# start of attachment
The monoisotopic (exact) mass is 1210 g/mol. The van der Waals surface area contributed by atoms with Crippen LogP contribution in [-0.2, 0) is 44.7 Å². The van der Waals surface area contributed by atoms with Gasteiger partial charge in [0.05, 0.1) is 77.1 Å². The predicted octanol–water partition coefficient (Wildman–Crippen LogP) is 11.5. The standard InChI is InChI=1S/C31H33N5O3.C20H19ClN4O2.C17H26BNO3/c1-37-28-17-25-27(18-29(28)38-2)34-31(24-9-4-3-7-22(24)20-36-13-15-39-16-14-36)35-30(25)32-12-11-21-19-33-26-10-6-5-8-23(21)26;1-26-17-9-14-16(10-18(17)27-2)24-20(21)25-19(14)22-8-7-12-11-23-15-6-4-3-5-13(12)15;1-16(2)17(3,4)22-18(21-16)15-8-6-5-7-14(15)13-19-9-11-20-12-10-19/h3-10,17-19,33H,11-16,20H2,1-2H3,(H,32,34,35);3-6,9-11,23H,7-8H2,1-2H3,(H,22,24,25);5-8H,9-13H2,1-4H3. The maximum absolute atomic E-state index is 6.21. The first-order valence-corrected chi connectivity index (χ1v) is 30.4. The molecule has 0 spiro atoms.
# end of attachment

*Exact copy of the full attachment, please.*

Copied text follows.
The monoisotopic (exact) mass is 1210 g/mol. The van der Waals surface area contributed by atoms with Crippen LogP contribution in [-0.2, 0) is 44.7 Å². The van der Waals surface area contributed by atoms with Gasteiger partial charge in [0.05, 0.1) is 77.1 Å². The predicted octanol–water partition coefficient (Wildman–Crippen LogP) is 11.5. The standard InChI is InChI=1S/C31H33N5O3.C20H19ClN4O2.C17H26BNO3/c1-37-28-17-25-27(18-29(28)38-2)34-31(24-9-4-3-7-22(24)20-36-13-15-39-16-14-36)35-30(25)32-12-11-21-19-33-26-10-6-5-8-23(21)26;1-26-17-9-14-16(10-18(17)27-2)24-20(21)25-19(14)22-8-7-12-11-23-15-6-4-3-5-13(12)15;1-16(2)17(3,4)22-18(21-16)15-8-6-5-7-14(15)13-19-9-11-20-12-10-19/h3-10,17-19,33H,11-16,20H2,1-2H3,(H,32,34,35);3-6,9-11,23H,7-8H2,1-2H3,(H,22,24,25);5-8H,9-13H2,1-4H3. The maximum absolute atomic E-state index is 6.21. The first-order valence-corrected chi connectivity index (χ1v) is 30.4. The molecule has 0 spiro atoms.